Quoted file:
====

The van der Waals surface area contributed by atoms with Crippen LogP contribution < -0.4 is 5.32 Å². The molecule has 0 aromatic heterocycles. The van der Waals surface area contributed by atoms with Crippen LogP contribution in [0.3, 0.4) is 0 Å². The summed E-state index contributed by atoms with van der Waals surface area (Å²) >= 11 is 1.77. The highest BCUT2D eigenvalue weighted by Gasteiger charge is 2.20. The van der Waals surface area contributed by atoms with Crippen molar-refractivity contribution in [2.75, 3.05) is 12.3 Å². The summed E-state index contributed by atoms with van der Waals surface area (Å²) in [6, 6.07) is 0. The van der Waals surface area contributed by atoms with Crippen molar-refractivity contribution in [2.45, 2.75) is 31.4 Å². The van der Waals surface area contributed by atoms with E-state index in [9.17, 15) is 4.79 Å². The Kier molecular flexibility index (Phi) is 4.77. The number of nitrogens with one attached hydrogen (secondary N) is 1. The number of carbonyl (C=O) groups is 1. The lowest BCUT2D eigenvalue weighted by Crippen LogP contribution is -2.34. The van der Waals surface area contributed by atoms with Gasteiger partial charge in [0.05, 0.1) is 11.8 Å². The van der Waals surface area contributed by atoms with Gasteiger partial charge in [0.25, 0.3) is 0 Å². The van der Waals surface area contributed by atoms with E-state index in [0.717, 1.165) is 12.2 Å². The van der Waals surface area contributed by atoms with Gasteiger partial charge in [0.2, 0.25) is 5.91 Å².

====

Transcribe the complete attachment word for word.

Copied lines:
The van der Waals surface area contributed by atoms with Crippen LogP contribution < -0.4 is 5.32 Å². The molecule has 0 aromatic heterocycles. The van der Waals surface area contributed by atoms with Crippen LogP contribution in [0.3, 0.4) is 0 Å². The summed E-state index contributed by atoms with van der Waals surface area (Å²) >= 11 is 1.77. The highest BCUT2D eigenvalue weighted by Gasteiger charge is 2.20. The van der Waals surface area contributed by atoms with Crippen molar-refractivity contribution in [2.75, 3.05) is 12.3 Å². The summed E-state index contributed by atoms with van der Waals surface area (Å²) in [6, 6.07) is 0. The van der Waals surface area contributed by atoms with Crippen molar-refractivity contribution in [2.45, 2.75) is 31.4 Å². The van der Waals surface area contributed by atoms with E-state index in [9.17, 15) is 4.79 Å². The Kier molecular flexibility index (Phi) is 4.77. The number of nitrogens with one attached hydrogen (secondary N) is 1. The number of carbonyl (C=O) groups is 1. The lowest BCUT2D eigenvalue weighted by Crippen LogP contribution is -2.34. The van der Waals surface area contributed by atoms with Gasteiger partial charge in [0.05, 0.1) is 11.8 Å². The van der Waals surface area contributed by atoms with Gasteiger partial charge in [0.25, 0.3) is 0 Å². The van der Waals surface area contributed by atoms with E-state index in [0.717, 1.165) is 12.2 Å². The van der Waals surface area contributed by atoms with Gasteiger partial charge in [0.2, 0.25) is 5.91 Å².